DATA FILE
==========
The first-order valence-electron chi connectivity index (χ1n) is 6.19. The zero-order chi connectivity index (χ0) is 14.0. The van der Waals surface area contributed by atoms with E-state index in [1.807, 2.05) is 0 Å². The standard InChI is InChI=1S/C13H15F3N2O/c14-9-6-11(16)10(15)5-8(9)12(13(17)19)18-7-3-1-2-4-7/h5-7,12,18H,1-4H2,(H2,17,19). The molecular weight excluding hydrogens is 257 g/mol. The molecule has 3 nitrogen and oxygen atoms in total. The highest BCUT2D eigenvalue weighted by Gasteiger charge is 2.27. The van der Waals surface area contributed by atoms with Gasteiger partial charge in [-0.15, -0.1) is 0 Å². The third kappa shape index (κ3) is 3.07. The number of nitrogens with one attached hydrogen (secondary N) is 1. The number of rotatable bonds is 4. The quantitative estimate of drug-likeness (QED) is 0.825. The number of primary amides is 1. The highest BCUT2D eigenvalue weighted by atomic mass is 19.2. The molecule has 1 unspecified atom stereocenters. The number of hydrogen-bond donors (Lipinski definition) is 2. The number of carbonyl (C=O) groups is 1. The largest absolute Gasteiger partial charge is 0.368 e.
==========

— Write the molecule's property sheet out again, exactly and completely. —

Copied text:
The first-order valence-electron chi connectivity index (χ1n) is 6.19. The zero-order chi connectivity index (χ0) is 14.0. The van der Waals surface area contributed by atoms with E-state index in [1.807, 2.05) is 0 Å². The standard InChI is InChI=1S/C13H15F3N2O/c14-9-6-11(16)10(15)5-8(9)12(13(17)19)18-7-3-1-2-4-7/h5-7,12,18H,1-4H2,(H2,17,19). The molecular weight excluding hydrogens is 257 g/mol. The molecule has 3 nitrogen and oxygen atoms in total. The highest BCUT2D eigenvalue weighted by Gasteiger charge is 2.27. The van der Waals surface area contributed by atoms with Gasteiger partial charge in [-0.15, -0.1) is 0 Å². The third kappa shape index (κ3) is 3.07. The number of nitrogens with one attached hydrogen (secondary N) is 1. The number of rotatable bonds is 4. The quantitative estimate of drug-likeness (QED) is 0.825. The number of primary amides is 1. The highest BCUT2D eigenvalue weighted by atomic mass is 19.2. The molecule has 1 unspecified atom stereocenters. The number of hydrogen-bond donors (Lipinski definition) is 2. The number of carbonyl (C=O) groups is 1. The largest absolute Gasteiger partial charge is 0.368 e.